Several studies have indicated the relationship between attachment and parenting styles (1, 7) as well as the association between parenting styles and the notion of God (4, 5, 7). In this study, we aimed to determine how parenting practices, which are associated with a variety of attachment styles between parents and child, are involved in shaping one’s perception of God.

Several studies have evaluated the concept of God in different cultures. However, lack of such studies in Iranian samples and Islamic communities is strongly felt. And apparently, no similar empirical research has evaluated the relationship between attachment styles and concept of God in Islamic communities.

2. Objectives

In this correlational study, we aimed to determine the relationship between perceived parent-child attachment, child’s concept of God, and parenting styles.

3. Materials and Methods

3.1. Participants

The study population consisted of undergraduate students of Islamic Azad University of Birjand. The subjects were selected via multi-stage sampling during the second educational semester of 2010. The participants completed the questionnaires, and the results were evaluated by path analysis.

3.2. Data Collection Tools

Parenting style scale (Schaffer 1970, quoted by Mehrafrooz, 1999 consists of 77 sentences, which evaluate two major dimensions of education, namely “control-freedom” and “love-rejection.” The sentences were graded as follows: always, 1; very often, 2; sometimes, 3; almost never, 4; and never, 5. In this study, factor analysis was performed to determine the validity of the scale. Considering the sampling adequacy (0.96) and the significance level of Bartlett’s test (P = 0.001), factor analysis could be trusted. Principal component analysis and oblimin rotation method showed a 4-factor configuration (controlling, non-controlling, affectionate, and rejecting styles).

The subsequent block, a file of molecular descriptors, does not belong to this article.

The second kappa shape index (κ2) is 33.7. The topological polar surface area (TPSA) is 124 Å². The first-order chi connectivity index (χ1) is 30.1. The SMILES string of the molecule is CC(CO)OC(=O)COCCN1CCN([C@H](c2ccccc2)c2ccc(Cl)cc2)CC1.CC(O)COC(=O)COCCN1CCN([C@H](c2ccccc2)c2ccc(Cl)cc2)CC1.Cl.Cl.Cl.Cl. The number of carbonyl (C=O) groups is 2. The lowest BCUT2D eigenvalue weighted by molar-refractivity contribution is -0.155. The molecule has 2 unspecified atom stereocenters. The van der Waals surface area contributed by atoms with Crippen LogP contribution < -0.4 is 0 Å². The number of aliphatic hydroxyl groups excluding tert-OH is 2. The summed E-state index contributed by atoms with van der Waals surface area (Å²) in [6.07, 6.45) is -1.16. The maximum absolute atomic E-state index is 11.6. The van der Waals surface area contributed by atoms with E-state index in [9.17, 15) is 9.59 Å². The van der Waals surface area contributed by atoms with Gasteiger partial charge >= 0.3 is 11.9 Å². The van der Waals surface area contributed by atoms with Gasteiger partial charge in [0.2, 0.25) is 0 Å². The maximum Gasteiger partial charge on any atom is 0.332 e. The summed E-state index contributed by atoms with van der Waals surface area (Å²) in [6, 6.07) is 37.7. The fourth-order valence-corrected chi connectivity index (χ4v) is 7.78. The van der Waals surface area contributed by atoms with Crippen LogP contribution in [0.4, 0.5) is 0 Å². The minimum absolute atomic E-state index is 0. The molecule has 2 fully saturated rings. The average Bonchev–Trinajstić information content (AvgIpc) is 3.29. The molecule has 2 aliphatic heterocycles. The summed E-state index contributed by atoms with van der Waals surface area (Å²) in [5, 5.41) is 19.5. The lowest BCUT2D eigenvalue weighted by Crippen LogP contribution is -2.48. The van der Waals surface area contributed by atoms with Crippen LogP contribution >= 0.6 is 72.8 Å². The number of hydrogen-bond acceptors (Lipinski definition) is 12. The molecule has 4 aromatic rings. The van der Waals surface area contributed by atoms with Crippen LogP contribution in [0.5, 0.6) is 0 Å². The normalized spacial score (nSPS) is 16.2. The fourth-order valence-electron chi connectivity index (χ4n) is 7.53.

Another tool used in this study was parent-child attachment scale which includes 6 sections (3 sections for each parent), describing parent-child relationship (8). Respondents were asked to grade their childhood experiences with each parent on a scale (from strongly disagree to strongly agree). In order to overcome the limitations of psychometric analysis, paragraphs related to each parenting style were changed into individual materials (8). In this study, the factor analysis of each attachment style showed a 2-factor configuration.

Finally, God image scale was applied to evaluate children’s perception of God. This scale is a reconstruction of Lawrence’s 72-point scale that has been revised by linguists. Mazaheri and colleagues (2005) reconstructed it according to the Islamic culture into a 33-point scale in 6 subscales. After reading each sentence, subjects evaluated their different moods and experiences in relation to God image by a 5-point scale (ranging from strongly disagree to strongly agree).